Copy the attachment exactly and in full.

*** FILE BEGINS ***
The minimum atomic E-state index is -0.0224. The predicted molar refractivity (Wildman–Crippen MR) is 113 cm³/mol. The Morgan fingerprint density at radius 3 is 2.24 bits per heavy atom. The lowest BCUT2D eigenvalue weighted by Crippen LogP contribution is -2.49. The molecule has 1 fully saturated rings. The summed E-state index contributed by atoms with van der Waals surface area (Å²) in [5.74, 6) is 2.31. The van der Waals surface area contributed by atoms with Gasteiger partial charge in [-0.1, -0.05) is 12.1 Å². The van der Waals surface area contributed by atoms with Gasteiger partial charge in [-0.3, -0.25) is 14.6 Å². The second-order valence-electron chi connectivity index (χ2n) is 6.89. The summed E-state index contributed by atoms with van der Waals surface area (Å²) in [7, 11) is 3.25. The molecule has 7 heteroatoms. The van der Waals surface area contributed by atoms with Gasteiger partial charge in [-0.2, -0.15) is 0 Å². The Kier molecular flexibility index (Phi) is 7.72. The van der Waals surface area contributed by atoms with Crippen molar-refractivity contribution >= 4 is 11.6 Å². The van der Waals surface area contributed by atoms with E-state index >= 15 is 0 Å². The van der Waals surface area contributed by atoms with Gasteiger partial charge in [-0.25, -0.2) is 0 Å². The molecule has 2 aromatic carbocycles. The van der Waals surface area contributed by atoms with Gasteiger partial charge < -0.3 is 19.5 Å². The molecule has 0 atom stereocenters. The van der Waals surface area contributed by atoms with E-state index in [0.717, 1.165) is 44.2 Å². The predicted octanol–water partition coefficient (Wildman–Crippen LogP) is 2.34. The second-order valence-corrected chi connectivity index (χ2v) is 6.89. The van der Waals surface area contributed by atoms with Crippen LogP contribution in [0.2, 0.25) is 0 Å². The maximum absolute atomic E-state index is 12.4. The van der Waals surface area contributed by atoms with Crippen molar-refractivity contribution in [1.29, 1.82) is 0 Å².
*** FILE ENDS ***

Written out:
The minimum atomic E-state index is -0.0224. The predicted molar refractivity (Wildman–Crippen MR) is 113 cm³/mol. The Morgan fingerprint density at radius 3 is 2.24 bits per heavy atom. The lowest BCUT2D eigenvalue weighted by Crippen LogP contribution is -2.49. The molecule has 1 fully saturated rings. The summed E-state index contributed by atoms with van der Waals surface area (Å²) in [5.74, 6) is 2.31. The van der Waals surface area contributed by atoms with Gasteiger partial charge in [-0.1, -0.05) is 12.1 Å². The van der Waals surface area contributed by atoms with Gasteiger partial charge in [-0.3, -0.25) is 14.6 Å². The second-order valence-electron chi connectivity index (χ2n) is 6.89. The summed E-state index contributed by atoms with van der Waals surface area (Å²) in [7, 11) is 3.25. The molecule has 7 heteroatoms. The van der Waals surface area contributed by atoms with Gasteiger partial charge in [-0.2, -0.15) is 0 Å². The Kier molecular flexibility index (Phi) is 7.72. The van der Waals surface area contributed by atoms with Crippen molar-refractivity contribution >= 4 is 11.6 Å². The van der Waals surface area contributed by atoms with E-state index >= 15 is 0 Å². The van der Waals surface area contributed by atoms with Gasteiger partial charge in [-0.25, -0.2) is 0 Å². The molecule has 2 aromatic carbocycles. The van der Waals surface area contributed by atoms with Gasteiger partial charge < -0.3 is 19.5 Å². The molecule has 0 atom stereocenters. The van der Waals surface area contributed by atoms with E-state index in [0.717, 1.165) is 44.2 Å². The predicted octanol–water partition coefficient (Wildman–Crippen LogP) is 2.34. The second-order valence-corrected chi connectivity index (χ2v) is 6.89. The van der Waals surface area contributed by atoms with Crippen LogP contribution in [0.2, 0.25) is 0 Å². The maximum absolute atomic E-state index is 12.4. The van der Waals surface area contributed by atoms with Crippen molar-refractivity contribution in [1.29, 1.82) is 0 Å².